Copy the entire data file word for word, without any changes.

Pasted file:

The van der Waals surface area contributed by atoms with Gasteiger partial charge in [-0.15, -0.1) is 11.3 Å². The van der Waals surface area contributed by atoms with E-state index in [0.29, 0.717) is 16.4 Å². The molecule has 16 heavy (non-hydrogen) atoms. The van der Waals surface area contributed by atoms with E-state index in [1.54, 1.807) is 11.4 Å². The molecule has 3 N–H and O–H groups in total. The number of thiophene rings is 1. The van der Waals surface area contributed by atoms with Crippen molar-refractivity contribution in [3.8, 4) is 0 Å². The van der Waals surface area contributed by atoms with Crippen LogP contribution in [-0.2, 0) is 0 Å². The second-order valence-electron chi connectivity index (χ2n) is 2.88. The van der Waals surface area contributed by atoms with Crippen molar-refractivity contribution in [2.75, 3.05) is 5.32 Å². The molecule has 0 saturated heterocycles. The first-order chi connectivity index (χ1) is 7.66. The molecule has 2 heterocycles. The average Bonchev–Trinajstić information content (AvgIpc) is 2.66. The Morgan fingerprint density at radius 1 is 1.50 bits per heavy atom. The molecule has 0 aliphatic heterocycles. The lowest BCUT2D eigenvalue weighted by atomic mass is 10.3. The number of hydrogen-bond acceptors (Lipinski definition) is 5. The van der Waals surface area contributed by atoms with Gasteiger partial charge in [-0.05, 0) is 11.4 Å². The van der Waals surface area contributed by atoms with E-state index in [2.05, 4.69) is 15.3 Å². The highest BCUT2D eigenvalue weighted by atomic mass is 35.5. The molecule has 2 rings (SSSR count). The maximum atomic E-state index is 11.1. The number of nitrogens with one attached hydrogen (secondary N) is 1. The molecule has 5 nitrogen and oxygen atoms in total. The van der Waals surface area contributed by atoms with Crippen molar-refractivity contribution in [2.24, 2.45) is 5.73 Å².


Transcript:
The van der Waals surface area contributed by atoms with Gasteiger partial charge in [-0.15, -0.1) is 11.3 Å². The van der Waals surface area contributed by atoms with E-state index in [0.29, 0.717) is 16.4 Å². The molecule has 16 heavy (non-hydrogen) atoms. The van der Waals surface area contributed by atoms with E-state index in [1.54, 1.807) is 11.4 Å². The molecule has 3 N–H and O–H groups in total. The number of thiophene rings is 1. The van der Waals surface area contributed by atoms with Crippen molar-refractivity contribution in [3.8, 4) is 0 Å². The van der Waals surface area contributed by atoms with Crippen LogP contribution in [-0.2, 0) is 0 Å². The second-order valence-electron chi connectivity index (χ2n) is 2.88. The van der Waals surface area contributed by atoms with Crippen molar-refractivity contribution in [2.75, 3.05) is 5.32 Å². The molecule has 0 saturated heterocycles. The first-order chi connectivity index (χ1) is 7.66. The molecule has 2 heterocycles. The average Bonchev–Trinajstić information content (AvgIpc) is 2.66. The Morgan fingerprint density at radius 1 is 1.50 bits per heavy atom. The molecule has 0 aliphatic heterocycles. The lowest BCUT2D eigenvalue weighted by atomic mass is 10.3. The number of hydrogen-bond acceptors (Lipinski definition) is 5. The van der Waals surface area contributed by atoms with Gasteiger partial charge in [-0.05, 0) is 11.4 Å². The van der Waals surface area contributed by atoms with E-state index in [2.05, 4.69) is 15.3 Å². The highest BCUT2D eigenvalue weighted by atomic mass is 35.5. The molecule has 2 rings (SSSR count). The maximum atomic E-state index is 11.1. The number of nitrogens with one attached hydrogen (secondary N) is 1. The molecule has 5 nitrogen and oxygen atoms in total. The van der Waals surface area contributed by atoms with Crippen molar-refractivity contribution in [2.24, 2.45) is 5.73 Å².